Even in literature, as in music every year drew up a list of forbidden books, even those in which they ended by Giovanni Boccaccio, who was considered a heretic. Giordano Bruno was condemned to the stake in 1600. This atrocity tragically inhuman symbolizes the beginning of the Baroque.
In Rome, after simplification dictated by the Council of Trent, the Florentine Emilio de 'Cavalieri (Rome, 1550 - Rome, March 11, 1602) of the Camerata de' Bardi wrote in 1600 that the work represents the transition from late Renaissance to Baroque. If the chain of Adonis Mazzocchi highlights the side of a heretic, as the work of Marino from which it derives, that of Knight is apparently more related to the Counter-Reformation, but the interpretations are many. The choice of works to the surface followed the spirit of the Catholic Counter-Reformation. The representation of soul and body used polyphony, which in the intention of going away from the Counter-Choral. Even the moralizing texts were in the spirit of the new devotion, but the solo songs and the wonderful theatrical effects, typical of opera by contemporary authors such as Jacopo Peri, Giulio Caccini and Claudio Monteverdi, carrying the Opera into a new world in search of 'sensual effects, and analogies to the Greek pagan music. No coincidence that the operas were regarded with suspicion throughout the seventeenth and eighteenth centuries by the preachers, who always saw the occasions of sin, and receptacles of heresies. The Camerata Bardi, Emilio de Cavalieri from which it came, was not at all celebrated for the rediscovery of the pagan tragedy and theatrical genres of classical Greece. In his Dialogue of ancient and modern music, Vincenzo Galilei, father of Galileo, expounded on the ideas of polyphony and monody, hoping to return to the purity of the music of ancient Greece. The refusal of polyphony in favor of monody was advocated by the Council of Trent, but for entirely different reasons. The Counter-Reformation polyphony condemned because it made incomprehensible religious texts, while Vincenzo Galilei and the Camerata disliked to return to the glories of old pagan music theater. Giovanni Bardi's group encouraged the development of an acting style midway between song and speech. The new type was applied to monodies, intermediate, and then more articulate. The composers of the Camerata invented the play. He then devoted to experimental music in the style of relativistic time, in sharp contrast with the single thought of the post-conciliar period.
The work of the Representation of Soul and Body is preceded by a prologue spoken and is divided into Acts. Describes the tests that they face, body and soul to withstand the wiles of the World. The Intellect and the Council are characters that invite the listener to flee sin and pursue the path of salvation to the sky. The souls of the damned and the blessed each illustrate the pains, the other the beatitudes. The personification of Time reminds them of the ephemeral nature of things, which is one of the leitmotifs of the Baroque. Soul and Body in the final invite everyone to praise the Lord, culminating in an innovative ballet sung. The insistence on the ephemeral subjects is typical of the culture of the Baroque, then developed by Caravaggio painting.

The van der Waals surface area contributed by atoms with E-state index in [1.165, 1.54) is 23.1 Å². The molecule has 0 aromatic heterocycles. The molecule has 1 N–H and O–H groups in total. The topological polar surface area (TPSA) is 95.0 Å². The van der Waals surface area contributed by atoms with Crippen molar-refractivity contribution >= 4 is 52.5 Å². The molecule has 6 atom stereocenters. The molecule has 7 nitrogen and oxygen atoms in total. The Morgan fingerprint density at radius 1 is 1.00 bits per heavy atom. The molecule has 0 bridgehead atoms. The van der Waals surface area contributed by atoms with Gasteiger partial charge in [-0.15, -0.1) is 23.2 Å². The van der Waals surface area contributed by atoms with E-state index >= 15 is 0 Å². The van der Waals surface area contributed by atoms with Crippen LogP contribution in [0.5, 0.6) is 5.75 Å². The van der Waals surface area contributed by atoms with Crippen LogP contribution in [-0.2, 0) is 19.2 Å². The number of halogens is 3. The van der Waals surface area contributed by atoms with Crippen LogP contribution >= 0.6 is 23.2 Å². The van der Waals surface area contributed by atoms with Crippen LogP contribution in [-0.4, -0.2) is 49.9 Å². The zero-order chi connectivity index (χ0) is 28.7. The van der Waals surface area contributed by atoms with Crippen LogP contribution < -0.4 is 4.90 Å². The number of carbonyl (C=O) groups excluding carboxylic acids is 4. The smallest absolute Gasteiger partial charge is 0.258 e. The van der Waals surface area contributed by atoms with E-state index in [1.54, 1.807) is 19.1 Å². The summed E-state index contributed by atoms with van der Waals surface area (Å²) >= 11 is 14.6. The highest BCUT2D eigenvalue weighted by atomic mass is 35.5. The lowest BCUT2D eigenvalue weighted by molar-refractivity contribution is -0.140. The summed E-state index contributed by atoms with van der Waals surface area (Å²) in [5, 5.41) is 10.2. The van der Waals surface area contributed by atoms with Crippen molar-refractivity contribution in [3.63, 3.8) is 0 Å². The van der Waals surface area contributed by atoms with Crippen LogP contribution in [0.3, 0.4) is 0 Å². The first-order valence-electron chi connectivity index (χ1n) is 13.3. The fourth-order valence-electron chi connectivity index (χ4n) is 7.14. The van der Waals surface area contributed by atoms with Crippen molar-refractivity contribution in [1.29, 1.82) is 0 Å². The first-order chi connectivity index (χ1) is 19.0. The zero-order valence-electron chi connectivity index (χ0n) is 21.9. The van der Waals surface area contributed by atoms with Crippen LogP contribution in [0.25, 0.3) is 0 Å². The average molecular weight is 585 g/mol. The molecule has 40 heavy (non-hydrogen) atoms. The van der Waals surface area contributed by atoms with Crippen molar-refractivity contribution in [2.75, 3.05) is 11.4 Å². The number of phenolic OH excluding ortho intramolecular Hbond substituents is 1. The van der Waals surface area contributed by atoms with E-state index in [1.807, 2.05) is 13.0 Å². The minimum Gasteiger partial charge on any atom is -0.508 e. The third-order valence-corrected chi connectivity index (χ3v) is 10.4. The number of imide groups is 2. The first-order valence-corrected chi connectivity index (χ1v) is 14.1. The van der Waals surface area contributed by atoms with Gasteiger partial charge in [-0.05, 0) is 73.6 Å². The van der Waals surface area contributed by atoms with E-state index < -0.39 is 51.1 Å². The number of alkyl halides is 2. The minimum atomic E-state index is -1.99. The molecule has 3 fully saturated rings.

The Academy was founded not by chance Bardi in Florence. The first meetings were held by the Camerata January 14, 1573. Florence was the cradle of other Academies of free thought, alternative to the doctrines of the Church. For example there was the neo-Platonic, founded in 1459 by Marsilio Ficino by Cosimo de 'Medici. This was dissolved in 1523. Academy Like the Bard, one of Ficino sought inspiration in ancient Greece. Predel both pagan themes, namely classical mythology: the example of Venus, or those of Hercules or Mars. Venus is also the protagonist of the Chain of Adonis. Just as he did at the beginning of the seventeenth century the poet Marino, the Florentine Neoplatonic Academy transformed into a goddess of Olympus sinful celestial Venus, symbol of spiritual or earthly gods, symbol of sensuality.
What soul and body is also the representation of another neo-Platonic theme: the struggle between good and evil, between an upper and a lower principle. In which subjects Adonis Venus is Mars. In the representation of the Knights is rather the revival of Hercules slaying the monsters: the work will say that the Platonic human spirit is always suspended between vice and virtue, a victim of instinct that pulling them down. The person that is always aware of his limitations.